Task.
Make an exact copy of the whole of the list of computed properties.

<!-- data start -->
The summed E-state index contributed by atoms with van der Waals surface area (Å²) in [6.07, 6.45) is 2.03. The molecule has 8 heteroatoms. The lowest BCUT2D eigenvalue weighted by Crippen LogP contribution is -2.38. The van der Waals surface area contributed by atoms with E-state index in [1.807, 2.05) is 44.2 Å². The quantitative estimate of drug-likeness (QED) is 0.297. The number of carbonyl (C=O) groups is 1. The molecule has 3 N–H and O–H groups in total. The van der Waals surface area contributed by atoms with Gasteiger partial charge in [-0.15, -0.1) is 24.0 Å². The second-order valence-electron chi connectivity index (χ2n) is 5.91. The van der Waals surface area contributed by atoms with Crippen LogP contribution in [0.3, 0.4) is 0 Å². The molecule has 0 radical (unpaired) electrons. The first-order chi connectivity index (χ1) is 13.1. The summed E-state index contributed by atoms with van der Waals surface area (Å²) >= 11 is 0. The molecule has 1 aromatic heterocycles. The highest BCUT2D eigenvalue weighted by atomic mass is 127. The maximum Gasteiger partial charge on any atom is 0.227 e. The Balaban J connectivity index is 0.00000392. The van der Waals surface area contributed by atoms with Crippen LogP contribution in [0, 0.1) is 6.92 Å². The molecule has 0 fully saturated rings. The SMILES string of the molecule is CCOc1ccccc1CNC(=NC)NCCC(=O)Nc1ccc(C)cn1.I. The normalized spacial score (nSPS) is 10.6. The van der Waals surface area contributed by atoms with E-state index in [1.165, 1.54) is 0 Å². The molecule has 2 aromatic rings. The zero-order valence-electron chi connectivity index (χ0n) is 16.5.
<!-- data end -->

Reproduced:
The summed E-state index contributed by atoms with van der Waals surface area (Å²) in [6.07, 6.45) is 2.03. The molecule has 8 heteroatoms. The lowest BCUT2D eigenvalue weighted by Crippen LogP contribution is -2.38. The van der Waals surface area contributed by atoms with E-state index in [1.807, 2.05) is 44.2 Å². The quantitative estimate of drug-likeness (QED) is 0.297. The number of carbonyl (C=O) groups is 1. The molecule has 3 N–H and O–H groups in total. The van der Waals surface area contributed by atoms with Gasteiger partial charge in [-0.15, -0.1) is 24.0 Å². The second-order valence-electron chi connectivity index (χ2n) is 5.91. The van der Waals surface area contributed by atoms with Crippen LogP contribution in [0.3, 0.4) is 0 Å². The molecule has 0 radical (unpaired) electrons. The first-order chi connectivity index (χ1) is 13.1. The summed E-state index contributed by atoms with van der Waals surface area (Å²) >= 11 is 0. The molecule has 1 aromatic heterocycles. The highest BCUT2D eigenvalue weighted by atomic mass is 127. The maximum Gasteiger partial charge on any atom is 0.227 e. The Balaban J connectivity index is 0.00000392. The van der Waals surface area contributed by atoms with Crippen LogP contribution in [0, 0.1) is 6.92 Å². The molecule has 0 fully saturated rings. The SMILES string of the molecule is CCOc1ccccc1CNC(=NC)NCCC(=O)Nc1ccc(C)cn1.I. The normalized spacial score (nSPS) is 10.6. The van der Waals surface area contributed by atoms with E-state index in [1.165, 1.54) is 0 Å². The molecule has 2 aromatic rings. The zero-order valence-electron chi connectivity index (χ0n) is 16.5.